“Maine’s leaders and policy makers must address the disturbing rise in child poverty in our state,” said MCA executive director Ned McCann. “More than 1 in 5 Maine children are now living in poverty in Maine; for children under age 5 it is now more than 1 in 4 children under the age of five. Kids do not choose to be born into poverty, and we all have a stake in making sure they are well fed, healthy, safe, and provided opportunity to succeed through a good education.”
“These latest data show no improvement in two key indicators of economic well-being for Mainers,” said MECEP economist Joel Johnson. “The poverty rate continues to rise and is now higher than it was in the depths of the Great Recession. We already know median household income is no higher than it was over twenty years ago, but these data show that the situation is getting worse, not better. Income for the median Maine household in 2012 was lower than it was 2009, when the recession officially ended. Income for the typical Maine family is headed in the wrong direction.”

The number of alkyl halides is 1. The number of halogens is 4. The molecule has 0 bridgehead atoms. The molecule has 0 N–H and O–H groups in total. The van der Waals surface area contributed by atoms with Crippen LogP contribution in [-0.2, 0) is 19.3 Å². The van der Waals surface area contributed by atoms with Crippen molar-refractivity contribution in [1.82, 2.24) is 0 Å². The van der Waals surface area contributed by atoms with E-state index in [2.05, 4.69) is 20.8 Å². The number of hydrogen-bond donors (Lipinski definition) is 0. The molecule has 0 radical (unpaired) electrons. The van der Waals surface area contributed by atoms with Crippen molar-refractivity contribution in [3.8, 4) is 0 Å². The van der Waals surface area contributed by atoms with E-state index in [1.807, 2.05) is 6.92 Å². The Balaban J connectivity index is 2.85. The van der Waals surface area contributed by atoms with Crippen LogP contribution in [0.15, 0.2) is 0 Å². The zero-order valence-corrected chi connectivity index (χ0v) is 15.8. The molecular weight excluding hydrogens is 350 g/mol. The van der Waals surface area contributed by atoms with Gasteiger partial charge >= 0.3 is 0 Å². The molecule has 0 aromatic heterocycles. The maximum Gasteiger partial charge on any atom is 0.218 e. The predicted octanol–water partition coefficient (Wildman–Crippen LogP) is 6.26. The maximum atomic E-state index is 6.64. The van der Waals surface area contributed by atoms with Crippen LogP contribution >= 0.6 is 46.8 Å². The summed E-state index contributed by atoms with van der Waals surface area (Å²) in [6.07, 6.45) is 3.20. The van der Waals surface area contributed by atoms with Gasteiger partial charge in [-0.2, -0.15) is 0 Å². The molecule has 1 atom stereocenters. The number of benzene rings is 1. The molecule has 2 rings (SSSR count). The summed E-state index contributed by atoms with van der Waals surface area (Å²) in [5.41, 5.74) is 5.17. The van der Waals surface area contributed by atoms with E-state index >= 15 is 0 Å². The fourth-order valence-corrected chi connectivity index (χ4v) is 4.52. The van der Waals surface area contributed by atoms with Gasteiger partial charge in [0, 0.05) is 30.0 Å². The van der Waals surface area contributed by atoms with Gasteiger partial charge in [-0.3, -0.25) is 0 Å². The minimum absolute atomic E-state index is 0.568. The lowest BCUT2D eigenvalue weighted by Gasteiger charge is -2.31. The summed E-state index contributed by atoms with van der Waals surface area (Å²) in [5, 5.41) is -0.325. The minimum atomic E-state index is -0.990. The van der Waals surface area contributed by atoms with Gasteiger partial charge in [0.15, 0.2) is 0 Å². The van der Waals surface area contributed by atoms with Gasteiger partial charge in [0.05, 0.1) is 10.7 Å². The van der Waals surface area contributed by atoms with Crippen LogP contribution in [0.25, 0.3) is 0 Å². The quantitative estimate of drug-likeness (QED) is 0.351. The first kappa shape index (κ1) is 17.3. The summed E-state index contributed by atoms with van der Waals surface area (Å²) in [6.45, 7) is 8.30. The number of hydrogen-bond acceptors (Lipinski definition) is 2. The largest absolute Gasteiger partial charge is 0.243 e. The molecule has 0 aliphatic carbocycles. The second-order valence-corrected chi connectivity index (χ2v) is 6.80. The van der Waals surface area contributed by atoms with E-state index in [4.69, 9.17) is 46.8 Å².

Although the Census Bureau released the “official” poverty rate for 2012 on Tuesday with the publication of results from the Current Population Survey (CPS), the poverty statistics released today from the ACS are more reliable. The CPS is useful for identifying longer-term trends beginning before 2000, but the ACS samples thirty times as many households as the CPS and therefore is more appropriate for recent year-over-year comparisons at the state level.
Key ACS Data Findings for Maine
•Overall, 14.7% of Mainers (adults and children) live in poverty.
•More than 1 in 5 children (20.9% of children under 18 years of age) live in poverty in Maine and more than 1 in 4 young children (26.9% of children under the age of five) live in poverty.
•These figures are getting worse, not better: poverty rates for children and adults alike are greater than they were just four years ago in the immediate aftermath of the Great Recession.
•Maine median household income in 2012 was $46,709, significantly lower than pre-recession levels and significantly lower than in 2008, 2009, and 2010-the immediate aftermath of the recent financial crisis and recession.
To view the ACS findings for Maine, click here.